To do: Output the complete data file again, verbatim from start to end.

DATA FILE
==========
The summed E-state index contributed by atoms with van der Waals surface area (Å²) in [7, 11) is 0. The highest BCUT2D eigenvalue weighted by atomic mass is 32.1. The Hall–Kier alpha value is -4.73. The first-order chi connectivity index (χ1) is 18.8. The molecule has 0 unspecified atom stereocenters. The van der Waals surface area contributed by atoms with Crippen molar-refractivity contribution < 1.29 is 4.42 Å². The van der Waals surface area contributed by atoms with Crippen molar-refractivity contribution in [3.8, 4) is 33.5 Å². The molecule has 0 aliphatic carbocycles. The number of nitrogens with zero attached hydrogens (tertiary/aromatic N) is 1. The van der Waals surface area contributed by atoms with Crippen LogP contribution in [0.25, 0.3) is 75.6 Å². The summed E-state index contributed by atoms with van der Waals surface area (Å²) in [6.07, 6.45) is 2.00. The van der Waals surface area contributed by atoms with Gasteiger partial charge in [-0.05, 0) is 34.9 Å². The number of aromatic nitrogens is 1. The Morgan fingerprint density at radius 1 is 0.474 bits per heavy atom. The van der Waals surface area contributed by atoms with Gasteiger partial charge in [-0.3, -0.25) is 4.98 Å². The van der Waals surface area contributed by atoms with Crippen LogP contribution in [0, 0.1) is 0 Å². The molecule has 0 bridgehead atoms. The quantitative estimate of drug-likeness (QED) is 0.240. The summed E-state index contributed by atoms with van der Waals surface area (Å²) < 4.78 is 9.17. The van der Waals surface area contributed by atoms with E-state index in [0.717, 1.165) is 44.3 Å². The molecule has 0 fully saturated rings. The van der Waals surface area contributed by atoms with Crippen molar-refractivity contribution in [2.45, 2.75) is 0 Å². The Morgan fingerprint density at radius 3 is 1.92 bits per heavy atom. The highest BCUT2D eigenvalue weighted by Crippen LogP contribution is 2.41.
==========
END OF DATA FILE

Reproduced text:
The summed E-state index contributed by atoms with van der Waals surface area (Å²) in [7, 11) is 0. The highest BCUT2D eigenvalue weighted by atomic mass is 32.1. The Hall–Kier alpha value is -4.73. The first-order chi connectivity index (χ1) is 18.8. The molecule has 0 unspecified atom stereocenters. The van der Waals surface area contributed by atoms with Crippen molar-refractivity contribution < 1.29 is 4.42 Å². The van der Waals surface area contributed by atoms with Crippen molar-refractivity contribution in [3.8, 4) is 33.5 Å². The molecule has 0 aliphatic carbocycles. The number of nitrogens with zero attached hydrogens (tertiary/aromatic N) is 1. The van der Waals surface area contributed by atoms with Crippen LogP contribution in [0.25, 0.3) is 75.6 Å². The summed E-state index contributed by atoms with van der Waals surface area (Å²) in [6.07, 6.45) is 2.00. The van der Waals surface area contributed by atoms with Gasteiger partial charge in [-0.05, 0) is 34.9 Å². The number of aromatic nitrogens is 1. The Morgan fingerprint density at radius 1 is 0.474 bits per heavy atom. The van der Waals surface area contributed by atoms with Gasteiger partial charge in [-0.3, -0.25) is 4.98 Å². The van der Waals surface area contributed by atoms with Crippen LogP contribution in [0, 0.1) is 0 Å². The molecule has 0 bridgehead atoms. The quantitative estimate of drug-likeness (QED) is 0.240. The summed E-state index contributed by atoms with van der Waals surface area (Å²) < 4.78 is 9.17. The van der Waals surface area contributed by atoms with E-state index in [0.717, 1.165) is 44.3 Å². The molecule has 0 fully saturated rings. The van der Waals surface area contributed by atoms with Crippen molar-refractivity contribution in [2.45, 2.75) is 0 Å². The Morgan fingerprint density at radius 3 is 1.92 bits per heavy atom. The highest BCUT2D eigenvalue weighted by Crippen LogP contribution is 2.41.